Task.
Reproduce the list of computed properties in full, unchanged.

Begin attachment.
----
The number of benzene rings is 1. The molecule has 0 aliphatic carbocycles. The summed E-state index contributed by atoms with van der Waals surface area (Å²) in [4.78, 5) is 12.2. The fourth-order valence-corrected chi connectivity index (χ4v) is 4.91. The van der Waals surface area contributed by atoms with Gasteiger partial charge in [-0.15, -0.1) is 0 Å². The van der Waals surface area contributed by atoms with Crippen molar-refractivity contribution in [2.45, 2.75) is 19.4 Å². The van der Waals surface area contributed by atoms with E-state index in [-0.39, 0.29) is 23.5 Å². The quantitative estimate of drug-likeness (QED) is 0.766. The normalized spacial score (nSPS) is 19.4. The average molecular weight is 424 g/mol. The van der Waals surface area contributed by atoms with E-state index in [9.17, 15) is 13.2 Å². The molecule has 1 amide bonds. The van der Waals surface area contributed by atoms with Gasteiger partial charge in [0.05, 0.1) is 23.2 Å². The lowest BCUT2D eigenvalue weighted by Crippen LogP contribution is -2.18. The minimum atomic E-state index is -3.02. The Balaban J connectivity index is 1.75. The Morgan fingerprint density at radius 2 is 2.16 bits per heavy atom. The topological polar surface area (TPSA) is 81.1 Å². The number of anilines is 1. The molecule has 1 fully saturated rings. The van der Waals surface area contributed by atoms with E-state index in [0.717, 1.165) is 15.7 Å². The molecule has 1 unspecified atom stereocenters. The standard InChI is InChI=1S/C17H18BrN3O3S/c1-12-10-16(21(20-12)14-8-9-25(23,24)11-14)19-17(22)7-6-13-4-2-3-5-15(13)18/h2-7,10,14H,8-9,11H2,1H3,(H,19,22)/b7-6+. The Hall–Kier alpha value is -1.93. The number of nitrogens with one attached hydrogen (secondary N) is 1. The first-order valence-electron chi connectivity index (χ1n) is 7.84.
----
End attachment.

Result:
The number of benzene rings is 1. The molecule has 0 aliphatic carbocycles. The summed E-state index contributed by atoms with van der Waals surface area (Å²) in [4.78, 5) is 12.2. The fourth-order valence-corrected chi connectivity index (χ4v) is 4.91. The van der Waals surface area contributed by atoms with Gasteiger partial charge in [-0.15, -0.1) is 0 Å². The van der Waals surface area contributed by atoms with Crippen molar-refractivity contribution in [2.45, 2.75) is 19.4 Å². The van der Waals surface area contributed by atoms with E-state index in [-0.39, 0.29) is 23.5 Å². The quantitative estimate of drug-likeness (QED) is 0.766. The normalized spacial score (nSPS) is 19.4. The average molecular weight is 424 g/mol. The van der Waals surface area contributed by atoms with E-state index in [9.17, 15) is 13.2 Å². The molecule has 1 amide bonds. The van der Waals surface area contributed by atoms with Gasteiger partial charge in [0.05, 0.1) is 23.2 Å². The lowest BCUT2D eigenvalue weighted by Crippen LogP contribution is -2.18. The minimum atomic E-state index is -3.02. The Balaban J connectivity index is 1.75. The Morgan fingerprint density at radius 2 is 2.16 bits per heavy atom. The topological polar surface area (TPSA) is 81.1 Å². The number of anilines is 1. The molecule has 1 fully saturated rings. The van der Waals surface area contributed by atoms with E-state index in [0.717, 1.165) is 15.7 Å². The molecule has 1 unspecified atom stereocenters. The standard InChI is InChI=1S/C17H18BrN3O3S/c1-12-10-16(21(20-12)14-8-9-25(23,24)11-14)19-17(22)7-6-13-4-2-3-5-15(13)18/h2-7,10,14H,8-9,11H2,1H3,(H,19,22)/b7-6+. The Hall–Kier alpha value is -1.93. The number of nitrogens with one attached hydrogen (secondary N) is 1. The first-order valence-electron chi connectivity index (χ1n) is 7.84.